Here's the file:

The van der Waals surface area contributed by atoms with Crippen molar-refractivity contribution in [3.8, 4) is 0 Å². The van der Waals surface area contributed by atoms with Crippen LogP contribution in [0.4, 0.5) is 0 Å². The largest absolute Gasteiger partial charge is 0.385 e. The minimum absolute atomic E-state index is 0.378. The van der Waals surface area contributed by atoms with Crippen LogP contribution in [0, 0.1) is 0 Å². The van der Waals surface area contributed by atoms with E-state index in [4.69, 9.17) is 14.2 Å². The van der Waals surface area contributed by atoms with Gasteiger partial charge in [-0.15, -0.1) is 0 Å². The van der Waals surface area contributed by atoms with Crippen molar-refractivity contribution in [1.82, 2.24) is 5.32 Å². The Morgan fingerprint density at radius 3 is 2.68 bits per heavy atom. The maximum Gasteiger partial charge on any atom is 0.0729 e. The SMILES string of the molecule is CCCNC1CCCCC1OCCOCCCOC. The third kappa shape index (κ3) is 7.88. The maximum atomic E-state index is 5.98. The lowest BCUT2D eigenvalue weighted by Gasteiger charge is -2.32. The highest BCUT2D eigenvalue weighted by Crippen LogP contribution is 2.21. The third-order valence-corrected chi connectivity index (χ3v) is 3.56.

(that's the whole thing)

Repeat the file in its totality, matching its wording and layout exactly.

The van der Waals surface area contributed by atoms with Crippen molar-refractivity contribution in [3.8, 4) is 0 Å². The van der Waals surface area contributed by atoms with Crippen LogP contribution in [0.4, 0.5) is 0 Å². The largest absolute Gasteiger partial charge is 0.385 e. The minimum absolute atomic E-state index is 0.378. The van der Waals surface area contributed by atoms with Crippen LogP contribution in [0, 0.1) is 0 Å². The van der Waals surface area contributed by atoms with E-state index in [4.69, 9.17) is 14.2 Å². The van der Waals surface area contributed by atoms with Gasteiger partial charge in [-0.15, -0.1) is 0 Å². The van der Waals surface area contributed by atoms with Crippen molar-refractivity contribution in [1.82, 2.24) is 5.32 Å². The Morgan fingerprint density at radius 3 is 2.68 bits per heavy atom. The maximum Gasteiger partial charge on any atom is 0.0729 e. The SMILES string of the molecule is CCCNC1CCCCC1OCCOCCCOC. The third kappa shape index (κ3) is 7.88. The maximum atomic E-state index is 5.98. The lowest BCUT2D eigenvalue weighted by Gasteiger charge is -2.32. The highest BCUT2D eigenvalue weighted by Crippen LogP contribution is 2.21. The third-order valence-corrected chi connectivity index (χ3v) is 3.56.